Contact Us

Use the form on the right to contact us.

You can edit the text in this area, and change where the contact form on the right submits to, by entering edit mode using the modes on the bottom right. 


123 Street Avenue, City Town, 99999

(123) 555-6789


You can set your address, phone number, email and site description in the settings tab.
Link to read me page with more information.


Judging Philosophy

At the CFA Business meeting in December, 2008, those assembled instructed officers to develop the following document. It would not be part of the organization’s by-laws but, rather, a statement of the organization’s philosophy that all choosing to participate in CFA tournaments should be asked to read and adhere to. Since it is not part of the by-laws, it can be modified by the officers as necessary as the seasons progress.

Guidelines for Judging at CFA Tournaments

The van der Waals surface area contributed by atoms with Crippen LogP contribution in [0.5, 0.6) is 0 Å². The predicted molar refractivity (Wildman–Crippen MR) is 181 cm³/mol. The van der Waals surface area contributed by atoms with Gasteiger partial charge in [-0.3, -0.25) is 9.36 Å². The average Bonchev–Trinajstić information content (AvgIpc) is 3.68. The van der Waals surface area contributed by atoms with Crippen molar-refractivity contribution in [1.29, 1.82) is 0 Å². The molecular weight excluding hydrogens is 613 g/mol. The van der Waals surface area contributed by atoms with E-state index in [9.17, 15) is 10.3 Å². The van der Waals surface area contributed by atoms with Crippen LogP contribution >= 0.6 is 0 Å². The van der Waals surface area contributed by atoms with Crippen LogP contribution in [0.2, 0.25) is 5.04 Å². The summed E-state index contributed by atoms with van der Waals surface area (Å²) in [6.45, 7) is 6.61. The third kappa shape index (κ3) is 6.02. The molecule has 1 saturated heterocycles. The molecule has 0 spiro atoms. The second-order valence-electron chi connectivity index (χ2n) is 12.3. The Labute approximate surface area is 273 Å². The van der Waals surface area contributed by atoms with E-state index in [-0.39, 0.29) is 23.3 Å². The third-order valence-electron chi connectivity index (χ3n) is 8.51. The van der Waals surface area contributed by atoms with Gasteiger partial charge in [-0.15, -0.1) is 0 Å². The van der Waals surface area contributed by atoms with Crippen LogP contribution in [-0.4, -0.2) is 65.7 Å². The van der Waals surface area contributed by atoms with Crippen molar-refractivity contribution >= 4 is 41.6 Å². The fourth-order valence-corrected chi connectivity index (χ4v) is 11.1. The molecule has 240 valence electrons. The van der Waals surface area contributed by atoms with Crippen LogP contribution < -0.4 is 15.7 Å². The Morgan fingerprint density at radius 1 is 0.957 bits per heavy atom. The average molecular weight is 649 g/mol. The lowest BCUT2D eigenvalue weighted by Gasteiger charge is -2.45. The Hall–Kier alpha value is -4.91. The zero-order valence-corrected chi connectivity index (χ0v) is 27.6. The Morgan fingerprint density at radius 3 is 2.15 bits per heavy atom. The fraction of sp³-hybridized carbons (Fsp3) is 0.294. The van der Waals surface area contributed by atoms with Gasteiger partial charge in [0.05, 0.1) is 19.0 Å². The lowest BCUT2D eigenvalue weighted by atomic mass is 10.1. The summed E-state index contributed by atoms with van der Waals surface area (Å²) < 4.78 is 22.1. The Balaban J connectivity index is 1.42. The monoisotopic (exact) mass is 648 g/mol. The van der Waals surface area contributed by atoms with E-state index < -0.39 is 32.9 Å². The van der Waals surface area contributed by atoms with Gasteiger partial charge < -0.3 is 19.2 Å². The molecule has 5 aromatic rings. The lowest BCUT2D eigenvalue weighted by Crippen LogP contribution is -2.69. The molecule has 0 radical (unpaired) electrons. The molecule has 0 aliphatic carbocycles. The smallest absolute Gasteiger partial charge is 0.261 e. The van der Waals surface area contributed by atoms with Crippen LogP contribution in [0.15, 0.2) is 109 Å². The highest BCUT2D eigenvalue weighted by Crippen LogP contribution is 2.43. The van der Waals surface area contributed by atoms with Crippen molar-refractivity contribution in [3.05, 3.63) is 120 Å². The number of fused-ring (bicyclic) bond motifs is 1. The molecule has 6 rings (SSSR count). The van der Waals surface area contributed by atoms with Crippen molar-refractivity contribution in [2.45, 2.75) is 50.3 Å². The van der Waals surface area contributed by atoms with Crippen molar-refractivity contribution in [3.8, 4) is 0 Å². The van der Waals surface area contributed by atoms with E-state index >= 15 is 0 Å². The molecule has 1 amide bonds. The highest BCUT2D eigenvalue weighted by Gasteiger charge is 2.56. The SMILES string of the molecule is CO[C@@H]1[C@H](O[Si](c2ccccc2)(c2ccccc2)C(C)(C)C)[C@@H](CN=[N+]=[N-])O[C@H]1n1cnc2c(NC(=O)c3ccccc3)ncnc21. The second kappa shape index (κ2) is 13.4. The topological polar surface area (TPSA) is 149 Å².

The Collegiate Forensics Association is philosophically committed to providing a fair forensics forum for a variety of competitors from a variety of schools. As an important part of this philosophy is the Association’s accessibility to new programs and beginning competitors. These programs and competitors are often not aware of the latest trends in either forensics or debate competition at more national tournaments. Furthermore, these programs and competitors may be working from a more traditional conception of forensics and debate than that which reigns at some national competitions. The CFA, in fact, fully embraces that more traditional conception while not excluding totally from competitive practices some innovations. The key, then, to judging at CFA tournaments is to privilege neither traditional practices nor some innovations but, rather, to judge events in such a manner that competitors receive equal treatment, regardless of how traditional or how innovative their approach may be. Judges who favor a very traditional approach are asked to be open to some innovations; judges who favor innovative practices are asked to be open to a more traditional approach. Judges of either ilk are asked to recognize that the conventions that may characterize forensics and debate events are just that--conventions, not rules or procedures that one must follow to receive a positive evaluation.

This philosophy plays out in the following ways in the different categories of competition.

Platform Speaking Events